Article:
Religious explanations for the origins of life are inherently “leaps of faith.” But let’s not let science off the hook by saying their theories are “PROVEN” – they are simply other leaps of faith that are currently more acceptable to scientists than any other. If Evolution was “proven” it would not be called a theory, it would be called a fact. A scientific theory is proven when it can be quantitatively verified in independent tests. Once the theories of evolution and the origins of life are replicated in a laboratory, these arguments will begin to go away. Until then, free your mind enough to not blindly believe what you’re taught in classrooms.

Coppermine wrote:So perhaps we should read statements and provide alternative views for everything in science, because everything in science is debatable by the exact presumptions of the majority of religious people.

It’s not just “religious people” that have issues with the things science would have us taught in classrooms. Science textbooks differ from state to state, even school district to school district. Some of them are contradictory of each other. Many persons in the field of science disagree on many, many things. All of these are open to debate. What’s funny is that the one thing that is NOT open to debate is the possibility that a “greater being” is responsible for anything, whether that be the origin of life, the universe, or why women are so enthralled by having 90 pairs of shoes. In science there is NO WAY that anything even remotely resembling the supernatural can exist. How’s that for free thinking?

Coppermine wrote:Forget the origins of life and the big bang and all that garbage... the ID case was to present ID as an alternative to evolution, and also stated that evolution is not proven or factual... when in reality, it is. I also don't understand the problem here because no one is being denied the right to believe what they want to believe or come to the conclusions that they want. While some of you may have had evil, athiest science teachers, i was never told right or wrong, or this is true and religion is false in school... I was taught science, and there is NO SCIENTIFIC evidence to support a theory of intelligent design, unless your argument is simply that "life is too complex to have evolved." That's your prerogative, but it's not science.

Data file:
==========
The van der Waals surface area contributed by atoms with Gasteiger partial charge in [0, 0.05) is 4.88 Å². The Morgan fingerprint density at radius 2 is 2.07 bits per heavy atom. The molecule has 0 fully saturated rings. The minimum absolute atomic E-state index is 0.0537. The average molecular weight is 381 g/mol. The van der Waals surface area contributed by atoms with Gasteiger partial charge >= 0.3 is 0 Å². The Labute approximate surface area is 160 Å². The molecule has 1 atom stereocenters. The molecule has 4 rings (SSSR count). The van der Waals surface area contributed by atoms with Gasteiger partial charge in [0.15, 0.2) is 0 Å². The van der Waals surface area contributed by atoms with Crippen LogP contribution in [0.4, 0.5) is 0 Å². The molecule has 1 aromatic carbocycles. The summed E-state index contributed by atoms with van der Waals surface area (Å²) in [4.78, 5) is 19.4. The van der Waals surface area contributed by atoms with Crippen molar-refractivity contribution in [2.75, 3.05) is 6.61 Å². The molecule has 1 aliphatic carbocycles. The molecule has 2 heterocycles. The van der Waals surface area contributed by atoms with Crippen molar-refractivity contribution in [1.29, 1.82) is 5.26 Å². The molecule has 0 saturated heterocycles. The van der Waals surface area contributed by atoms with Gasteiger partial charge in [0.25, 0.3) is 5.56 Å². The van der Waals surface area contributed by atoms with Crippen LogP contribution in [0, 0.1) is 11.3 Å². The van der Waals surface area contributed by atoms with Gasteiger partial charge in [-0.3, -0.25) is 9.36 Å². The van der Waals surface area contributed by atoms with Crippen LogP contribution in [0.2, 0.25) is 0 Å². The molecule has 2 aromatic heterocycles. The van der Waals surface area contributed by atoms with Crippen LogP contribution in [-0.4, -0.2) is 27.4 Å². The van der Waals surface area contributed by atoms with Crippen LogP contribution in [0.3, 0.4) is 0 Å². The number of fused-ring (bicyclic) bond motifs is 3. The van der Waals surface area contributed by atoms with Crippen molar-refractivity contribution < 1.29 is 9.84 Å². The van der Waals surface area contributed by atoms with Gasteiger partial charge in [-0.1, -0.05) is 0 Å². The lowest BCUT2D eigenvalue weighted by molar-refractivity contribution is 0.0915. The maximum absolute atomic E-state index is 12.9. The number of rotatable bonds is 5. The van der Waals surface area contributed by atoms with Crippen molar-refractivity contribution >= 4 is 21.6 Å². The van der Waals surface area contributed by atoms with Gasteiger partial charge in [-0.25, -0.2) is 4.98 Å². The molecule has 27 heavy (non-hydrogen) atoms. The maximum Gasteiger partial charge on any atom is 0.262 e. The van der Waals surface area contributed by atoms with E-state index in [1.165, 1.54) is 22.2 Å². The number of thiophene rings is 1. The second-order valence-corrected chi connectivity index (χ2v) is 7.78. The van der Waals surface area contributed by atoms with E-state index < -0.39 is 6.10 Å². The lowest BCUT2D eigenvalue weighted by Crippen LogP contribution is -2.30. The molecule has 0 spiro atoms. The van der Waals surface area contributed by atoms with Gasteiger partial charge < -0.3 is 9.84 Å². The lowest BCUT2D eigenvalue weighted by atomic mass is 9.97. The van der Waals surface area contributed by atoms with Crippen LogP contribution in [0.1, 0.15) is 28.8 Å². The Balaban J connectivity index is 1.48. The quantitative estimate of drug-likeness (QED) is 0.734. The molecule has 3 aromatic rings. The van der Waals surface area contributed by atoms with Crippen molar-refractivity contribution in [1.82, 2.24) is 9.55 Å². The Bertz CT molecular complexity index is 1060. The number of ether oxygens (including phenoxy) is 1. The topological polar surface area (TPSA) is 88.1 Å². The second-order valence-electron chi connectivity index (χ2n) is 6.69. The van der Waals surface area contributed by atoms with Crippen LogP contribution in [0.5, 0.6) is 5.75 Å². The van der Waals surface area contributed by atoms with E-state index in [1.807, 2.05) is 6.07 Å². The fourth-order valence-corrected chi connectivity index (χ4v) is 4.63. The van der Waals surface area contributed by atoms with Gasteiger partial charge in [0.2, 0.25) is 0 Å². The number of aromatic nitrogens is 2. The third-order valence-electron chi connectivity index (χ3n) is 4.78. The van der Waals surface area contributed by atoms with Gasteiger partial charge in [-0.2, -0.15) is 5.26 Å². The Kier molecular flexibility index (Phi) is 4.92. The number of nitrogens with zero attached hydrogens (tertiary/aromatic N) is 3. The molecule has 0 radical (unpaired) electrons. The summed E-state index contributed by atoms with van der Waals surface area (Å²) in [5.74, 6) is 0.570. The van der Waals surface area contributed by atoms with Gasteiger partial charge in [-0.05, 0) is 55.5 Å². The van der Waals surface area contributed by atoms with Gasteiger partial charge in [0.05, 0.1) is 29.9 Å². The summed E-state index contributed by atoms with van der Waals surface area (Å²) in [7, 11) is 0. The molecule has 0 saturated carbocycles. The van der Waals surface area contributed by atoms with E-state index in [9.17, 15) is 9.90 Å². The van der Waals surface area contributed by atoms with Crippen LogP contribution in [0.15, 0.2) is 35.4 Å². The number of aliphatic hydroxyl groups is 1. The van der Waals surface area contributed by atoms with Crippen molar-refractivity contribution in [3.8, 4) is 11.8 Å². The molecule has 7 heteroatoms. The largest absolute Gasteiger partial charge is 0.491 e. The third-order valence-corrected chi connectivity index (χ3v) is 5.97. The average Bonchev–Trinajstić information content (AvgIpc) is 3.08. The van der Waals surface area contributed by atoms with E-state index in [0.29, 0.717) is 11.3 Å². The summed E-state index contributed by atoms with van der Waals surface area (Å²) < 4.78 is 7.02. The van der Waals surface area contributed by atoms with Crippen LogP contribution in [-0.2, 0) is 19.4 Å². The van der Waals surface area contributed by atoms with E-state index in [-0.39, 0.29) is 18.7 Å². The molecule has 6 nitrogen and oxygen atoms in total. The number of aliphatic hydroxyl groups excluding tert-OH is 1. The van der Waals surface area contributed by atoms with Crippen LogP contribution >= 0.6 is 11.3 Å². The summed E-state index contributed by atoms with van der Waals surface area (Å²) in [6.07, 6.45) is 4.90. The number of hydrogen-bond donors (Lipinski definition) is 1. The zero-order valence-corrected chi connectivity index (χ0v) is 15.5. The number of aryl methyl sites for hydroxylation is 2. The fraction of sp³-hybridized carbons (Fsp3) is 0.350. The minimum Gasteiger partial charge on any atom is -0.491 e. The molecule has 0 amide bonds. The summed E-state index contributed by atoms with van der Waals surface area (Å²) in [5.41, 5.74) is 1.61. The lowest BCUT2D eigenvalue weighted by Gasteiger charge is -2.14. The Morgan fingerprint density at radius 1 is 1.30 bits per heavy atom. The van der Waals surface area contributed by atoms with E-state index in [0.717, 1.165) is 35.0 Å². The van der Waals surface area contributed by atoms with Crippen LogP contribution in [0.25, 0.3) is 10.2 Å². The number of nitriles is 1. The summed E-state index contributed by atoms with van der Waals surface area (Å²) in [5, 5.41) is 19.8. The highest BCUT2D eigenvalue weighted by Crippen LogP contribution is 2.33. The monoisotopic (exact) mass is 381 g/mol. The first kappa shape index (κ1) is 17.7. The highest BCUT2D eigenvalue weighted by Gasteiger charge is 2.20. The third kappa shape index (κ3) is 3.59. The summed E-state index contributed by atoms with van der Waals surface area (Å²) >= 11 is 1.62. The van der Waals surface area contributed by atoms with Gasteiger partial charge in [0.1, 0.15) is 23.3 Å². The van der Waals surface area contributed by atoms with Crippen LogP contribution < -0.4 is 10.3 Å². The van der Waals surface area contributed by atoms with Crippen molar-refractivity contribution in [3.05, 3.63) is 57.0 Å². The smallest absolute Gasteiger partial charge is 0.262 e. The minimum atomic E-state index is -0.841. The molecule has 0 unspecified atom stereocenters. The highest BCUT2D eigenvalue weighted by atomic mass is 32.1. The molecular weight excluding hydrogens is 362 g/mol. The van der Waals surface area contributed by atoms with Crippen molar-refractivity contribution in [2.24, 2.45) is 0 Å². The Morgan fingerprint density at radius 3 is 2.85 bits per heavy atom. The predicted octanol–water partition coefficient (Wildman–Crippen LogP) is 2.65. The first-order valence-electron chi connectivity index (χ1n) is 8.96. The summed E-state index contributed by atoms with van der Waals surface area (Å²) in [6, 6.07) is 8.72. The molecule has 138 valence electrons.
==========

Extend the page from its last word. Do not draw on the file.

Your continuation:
Evil, atheistic science teachers are much fewer and farther between than the Religious Right would have us believe. I was taught about the primordial goop and the Big Bang and all that, but nobody in any classroom I was ever in told me that God doesn’t exist.

I think there are three camps in this argument:

1) The Religious Zealots who hate science and what it stands for, thinking it goes against their belief.
2) The Scientific Zealots who hate anything supernatural and what it stands for, thinking it goes against their belief.
3) Those in the middle who think that both theories have a possibility of being correct, that neither has been proven or disproven, and who are eagerly awaiting that sign from God or Science that proves either argument.
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Postby Amazinz » Wed Dec 21, 2005 2:22 pm

Coppermine wrote:This isn't about primordial goop, it's about evolution. An Intellgent Design takes a "leap of faith" while science can prove that evolution is a continual and ongoing process.

Let's just look at this from another angle...

The vast majority of Americans take the literal translation of the Bible that the Earth is no more than 10,000 years old. Yet every single scientific fied --- astronomy, biology, chemistry, anthropology, archeology, geology, botony, oceanography, etc, etc, etc --- as PROVEN, overwhelmingly, that the Earth is billions of years old... unless, of course, you want to continue "leaping faith" proclaim that these scientific studies are either wrong or have been misled by an intelligent diety as well.

So perhaps we should read statements and provide alternative views for everything in science, because everything in science is debatable by the exact presumptions of the majority of religious people.

Forget the origins of life and the big bang and all that garbage... the ID case was to present ID as an alternative to evolution, and also stated that evolution is not proven or factual... when in reality, it is. I also don't understand the problem here because no one is being denied the right to believe what they want to believe or come to the conclusions that they want. While some of you may have had evil, athiest science teachers, i was never told right or wrong, or this is true and religion is false in school... I was taught science, and there is NO SCIENTIFIC evidence to support a theory of intelligent design, unless your argument is simply that "life is too complex to have evolved." That's your prerogative, but it's not science.